China’s markets are opening to the world—but be aware of the potential for unintended consequences. As more money flows into domestic Chinese stocks from abroad, more money is also flowing out of China, which may trigger volatility in regional markets.
Global investors are eagerly anticipating increased access to Chinese onshore stocks, known as the A-share market. On May 31, index provider included about 0.35 percent of its emerging-market indices for the first time. At the end of August, the allocation is expected to double.
MSCI Digesting A-Shares
MSCI is digesting A-shares in small bites. That’s because massive demand is expected as passive investors around the world purchase the stocks to bring portfolios in line with the new benchmark constitution. And purchases of A-shares are limited by capacity constraints, owing to strict Chinese quotas on how much foreign investors can buy every day.
Chinese authorities are doing their part to accommodate the changes. On May 1, they quadrupled the capacity of the Stock Connect trading programs, which allow international investors to buy onshore stocks. But as China opens a wider door to foreign investors, it’s also allowing more money from Chinese investors to flow out of that door too.
Mainland Money Flowing To Hong Kong
The impact can already be seen in the H-shares market of Chinese stocks listed in Hong Kong. In recent months, flows of Chinese investments to Hong Kong have picked up dramatically (Display, left) for two main reasons. First, H-shares have been cheaper than A-shares since 2014 (Display, right). Given the opportunity, domestic Chinese investors will obviously prefer to own a cheaper stock in Hong Kong over its more expensive domestic A-share counterpart. Second, shares of big companies such as Tencent and various Macau casino groups simply aren’t available in the A-share market, so Chinese investors who want to own them have come to Hong Kong for those exposures.
Over time, this trend could affect the behavior of the H-shares market. Domestic Chinese equity markets are very volatile—and inefficient—because they’re dominated by retail investors who own 86% of the market (Display). That’s more than double the proportion of retail investors in most major developed markets and Asian developing markets. In the US, retail investors haven’t dominated equity markets to such an extent since the 1960s.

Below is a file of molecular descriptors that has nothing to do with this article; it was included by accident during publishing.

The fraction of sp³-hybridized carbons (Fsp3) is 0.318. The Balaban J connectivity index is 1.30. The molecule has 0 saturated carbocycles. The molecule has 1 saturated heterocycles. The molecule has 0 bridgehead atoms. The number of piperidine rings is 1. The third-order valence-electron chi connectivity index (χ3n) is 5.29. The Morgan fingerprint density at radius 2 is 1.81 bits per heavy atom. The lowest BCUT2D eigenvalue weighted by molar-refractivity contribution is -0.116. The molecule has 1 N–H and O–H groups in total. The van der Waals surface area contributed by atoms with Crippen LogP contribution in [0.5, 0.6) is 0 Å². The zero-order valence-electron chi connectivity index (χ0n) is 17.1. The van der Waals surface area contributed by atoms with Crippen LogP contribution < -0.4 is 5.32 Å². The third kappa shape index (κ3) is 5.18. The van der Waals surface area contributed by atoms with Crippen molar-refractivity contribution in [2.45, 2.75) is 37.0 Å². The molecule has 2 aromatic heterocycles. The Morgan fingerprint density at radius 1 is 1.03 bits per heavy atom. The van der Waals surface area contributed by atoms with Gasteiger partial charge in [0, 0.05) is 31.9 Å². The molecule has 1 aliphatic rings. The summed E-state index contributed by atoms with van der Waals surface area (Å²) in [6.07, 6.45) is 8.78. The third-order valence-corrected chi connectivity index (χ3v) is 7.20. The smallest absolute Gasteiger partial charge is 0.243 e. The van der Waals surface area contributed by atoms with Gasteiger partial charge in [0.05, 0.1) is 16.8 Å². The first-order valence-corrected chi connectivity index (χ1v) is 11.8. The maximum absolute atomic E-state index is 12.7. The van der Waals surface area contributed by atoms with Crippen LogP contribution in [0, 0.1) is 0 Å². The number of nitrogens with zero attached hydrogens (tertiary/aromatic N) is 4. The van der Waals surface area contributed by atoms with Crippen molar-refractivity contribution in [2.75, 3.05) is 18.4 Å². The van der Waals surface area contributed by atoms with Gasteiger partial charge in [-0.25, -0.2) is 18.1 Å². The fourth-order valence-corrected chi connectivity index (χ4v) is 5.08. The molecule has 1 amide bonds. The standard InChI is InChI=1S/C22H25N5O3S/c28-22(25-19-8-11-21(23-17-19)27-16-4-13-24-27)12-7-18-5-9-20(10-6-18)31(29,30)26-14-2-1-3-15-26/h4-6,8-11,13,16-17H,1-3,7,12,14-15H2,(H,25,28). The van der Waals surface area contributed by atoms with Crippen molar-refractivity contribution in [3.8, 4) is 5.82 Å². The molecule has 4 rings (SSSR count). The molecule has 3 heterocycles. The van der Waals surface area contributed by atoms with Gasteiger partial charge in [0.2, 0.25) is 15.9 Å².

Chinese Retail Investors: Short Time Horizons
Chinese retail investors’ trading habits are fickle; they tend to act on news headlines and short-term developments rather than long-term forecasts. Even onshore mutual fund managers tend to behave like headline-chasing retail investors, because Chinese portfolio managers are typically incentivized to chase short-term performance.
For example, consider how the two markets reacted to the same news about China Unicom, a leading telecom group. On October 18, 2016, China Unicom warned that its annual earnings would drop sharply, although top-line growth driven by new 4G subscribers was strong. From that date until the end of the year, China Unicom H-shares fell 5.8%. But the A-shares of its parent company, China United Network Communications, surged more than 38% over the same period (even though China Unicom accounted for most of its earnings).
Why the difference? Investors in China Unicom H-shares focused on the negative implications for the company’s future earnings, as we would expect in developed markets. A-share investors quickly overlooked the weak bottom line and were assuaged by the company’s promises of corporate restructuring and the potential introduction of strategic investors and new management incentives. While these were all important developments, we think the share reaction may have reflected unrealistic short-term expectations over the potential impact of these changes.
Which Markets Will Be Next?
But Hong Kong is just the first step. Over the next three to five years, as Chinese liberalization unfolds, we think outflows from China will start to reach other markets—especially in nearby Asian countries. Large flows of Chinese retail money could alter the composition of the investor base in other markets and ultimately affect their behavior. Relatively small markets like Taiwan, where only 37% of the market is comprised of retail investors today, could be changed dramatically.
“Investors should pay close attention to the magnitude and direction of Chinese flows.”
China is already the world’s manufacturing export engine. It won’t happen overnight, but over time, China may add equity market volatility to the list of exports across the region and beyond.
The good news is that volatility creates opportunities for stock pickers, who can exploit market inefficiencies and mis-pricings to buy attractive stocks with unappreciated return potential. If Chinese volatility spreads beyond its borders, investors will need to be alert—and active—to navigate the risks and capture the opportunities.
About John Lin
John Lin has been a Portfolio Manager of China Equities since 2013, responsible for managing the China A Shares Value Portfolios and the China Opportunity Fund with Alliance Bernstein (AB). He also serves as a Senior Research Analyst, responsible for covering financials, real estate and conglomerate companies in Hong Kong and China. In 2008, Lin relocated to Hong Kong, where his research coverage included Asian financials, real estate and telecommunications services companies. He joined the firm in New York in 2006 as a research associate, covering consumer services companies for US Small & Mid-Cap Value Equities. Previously, Lin was a technology, media and telecom investment banker at Citigroup. He holds a BS in environmental engineering from Cornell University and an MBA from the Wharton School at the University of Pennsylvania.
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